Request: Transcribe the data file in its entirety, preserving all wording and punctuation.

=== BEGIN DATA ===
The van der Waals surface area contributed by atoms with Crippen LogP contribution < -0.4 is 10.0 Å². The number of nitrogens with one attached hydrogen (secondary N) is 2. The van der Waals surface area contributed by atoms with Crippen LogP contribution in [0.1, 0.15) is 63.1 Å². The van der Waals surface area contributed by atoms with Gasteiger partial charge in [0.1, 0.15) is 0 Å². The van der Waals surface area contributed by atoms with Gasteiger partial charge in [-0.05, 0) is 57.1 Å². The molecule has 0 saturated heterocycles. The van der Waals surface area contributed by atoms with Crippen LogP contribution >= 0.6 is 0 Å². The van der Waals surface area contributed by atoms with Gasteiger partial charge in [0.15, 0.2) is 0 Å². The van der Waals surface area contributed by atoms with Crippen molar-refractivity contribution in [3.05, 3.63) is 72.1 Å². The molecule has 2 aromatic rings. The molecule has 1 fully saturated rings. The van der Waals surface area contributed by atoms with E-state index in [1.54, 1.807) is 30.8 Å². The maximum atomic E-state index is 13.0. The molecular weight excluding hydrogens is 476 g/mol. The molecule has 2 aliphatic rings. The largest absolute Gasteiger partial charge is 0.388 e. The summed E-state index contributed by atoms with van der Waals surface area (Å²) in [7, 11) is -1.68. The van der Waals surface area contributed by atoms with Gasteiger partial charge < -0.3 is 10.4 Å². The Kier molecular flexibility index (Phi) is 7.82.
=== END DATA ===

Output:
The van der Waals surface area contributed by atoms with Crippen LogP contribution < -0.4 is 10.0 Å². The number of nitrogens with one attached hydrogen (secondary N) is 2. The van der Waals surface area contributed by atoms with Crippen LogP contribution in [0.1, 0.15) is 63.1 Å². The van der Waals surface area contributed by atoms with Gasteiger partial charge in [0.1, 0.15) is 0 Å². The van der Waals surface area contributed by atoms with Gasteiger partial charge in [-0.05, 0) is 57.1 Å². The molecule has 0 saturated heterocycles. The van der Waals surface area contributed by atoms with Crippen LogP contribution >= 0.6 is 0 Å². The van der Waals surface area contributed by atoms with Gasteiger partial charge in [0.15, 0.2) is 0 Å². The van der Waals surface area contributed by atoms with Crippen molar-refractivity contribution in [3.05, 3.63) is 72.1 Å². The molecule has 2 aromatic rings. The molecule has 1 fully saturated rings. The van der Waals surface area contributed by atoms with E-state index in [1.54, 1.807) is 30.8 Å². The maximum atomic E-state index is 13.0. The molecular weight excluding hydrogens is 476 g/mol. The molecule has 2 aliphatic rings. The largest absolute Gasteiger partial charge is 0.388 e. The summed E-state index contributed by atoms with van der Waals surface area (Å²) in [7, 11) is -1.68. The van der Waals surface area contributed by atoms with Gasteiger partial charge < -0.3 is 10.4 Å². The Kier molecular flexibility index (Phi) is 7.82.